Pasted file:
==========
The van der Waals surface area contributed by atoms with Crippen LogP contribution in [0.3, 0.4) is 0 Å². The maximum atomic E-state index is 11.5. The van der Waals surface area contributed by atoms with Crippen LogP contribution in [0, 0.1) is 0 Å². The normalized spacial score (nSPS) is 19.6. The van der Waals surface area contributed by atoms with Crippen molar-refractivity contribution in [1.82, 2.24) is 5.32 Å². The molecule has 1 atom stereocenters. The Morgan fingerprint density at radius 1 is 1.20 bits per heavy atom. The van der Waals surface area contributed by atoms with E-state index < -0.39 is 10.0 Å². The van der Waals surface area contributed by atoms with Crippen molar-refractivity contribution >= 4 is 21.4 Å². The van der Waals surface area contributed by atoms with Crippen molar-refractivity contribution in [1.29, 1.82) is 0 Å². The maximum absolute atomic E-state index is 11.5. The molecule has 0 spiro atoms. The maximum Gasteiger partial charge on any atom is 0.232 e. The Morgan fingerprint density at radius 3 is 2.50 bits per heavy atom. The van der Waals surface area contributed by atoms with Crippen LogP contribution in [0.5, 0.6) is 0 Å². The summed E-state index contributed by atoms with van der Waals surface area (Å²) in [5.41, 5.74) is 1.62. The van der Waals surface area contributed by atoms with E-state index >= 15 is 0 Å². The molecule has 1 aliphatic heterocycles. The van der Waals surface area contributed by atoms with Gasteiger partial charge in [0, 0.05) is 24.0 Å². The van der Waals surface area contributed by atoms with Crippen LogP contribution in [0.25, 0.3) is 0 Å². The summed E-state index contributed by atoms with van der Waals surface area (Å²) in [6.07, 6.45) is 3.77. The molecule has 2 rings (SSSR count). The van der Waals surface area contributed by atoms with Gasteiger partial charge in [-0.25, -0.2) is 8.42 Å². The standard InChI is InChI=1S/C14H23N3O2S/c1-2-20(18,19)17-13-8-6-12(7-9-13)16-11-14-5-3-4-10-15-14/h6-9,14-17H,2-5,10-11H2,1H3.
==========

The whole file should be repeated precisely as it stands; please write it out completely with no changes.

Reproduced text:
The van der Waals surface area contributed by atoms with Crippen LogP contribution in [0.3, 0.4) is 0 Å². The maximum atomic E-state index is 11.5. The van der Waals surface area contributed by atoms with Crippen LogP contribution in [0, 0.1) is 0 Å². The normalized spacial score (nSPS) is 19.6. The van der Waals surface area contributed by atoms with Crippen molar-refractivity contribution in [1.82, 2.24) is 5.32 Å². The molecule has 1 atom stereocenters. The Morgan fingerprint density at radius 1 is 1.20 bits per heavy atom. The van der Waals surface area contributed by atoms with E-state index < -0.39 is 10.0 Å². The van der Waals surface area contributed by atoms with Crippen molar-refractivity contribution >= 4 is 21.4 Å². The van der Waals surface area contributed by atoms with Crippen molar-refractivity contribution in [1.29, 1.82) is 0 Å². The maximum absolute atomic E-state index is 11.5. The molecule has 0 spiro atoms. The maximum Gasteiger partial charge on any atom is 0.232 e. The Morgan fingerprint density at radius 3 is 2.50 bits per heavy atom. The van der Waals surface area contributed by atoms with Crippen LogP contribution in [0.5, 0.6) is 0 Å². The summed E-state index contributed by atoms with van der Waals surface area (Å²) in [5.41, 5.74) is 1.62. The van der Waals surface area contributed by atoms with E-state index >= 15 is 0 Å². The molecule has 1 aliphatic heterocycles. The van der Waals surface area contributed by atoms with Gasteiger partial charge in [0, 0.05) is 24.0 Å². The van der Waals surface area contributed by atoms with Crippen LogP contribution in [0.25, 0.3) is 0 Å². The summed E-state index contributed by atoms with van der Waals surface area (Å²) in [6.07, 6.45) is 3.77. The molecule has 2 rings (SSSR count). The van der Waals surface area contributed by atoms with Gasteiger partial charge in [-0.25, -0.2) is 8.42 Å². The standard InChI is InChI=1S/C14H23N3O2S/c1-2-20(18,19)17-13-8-6-12(7-9-13)16-11-14-5-3-4-10-15-14/h6-9,14-17H,2-5,10-11H2,1H3.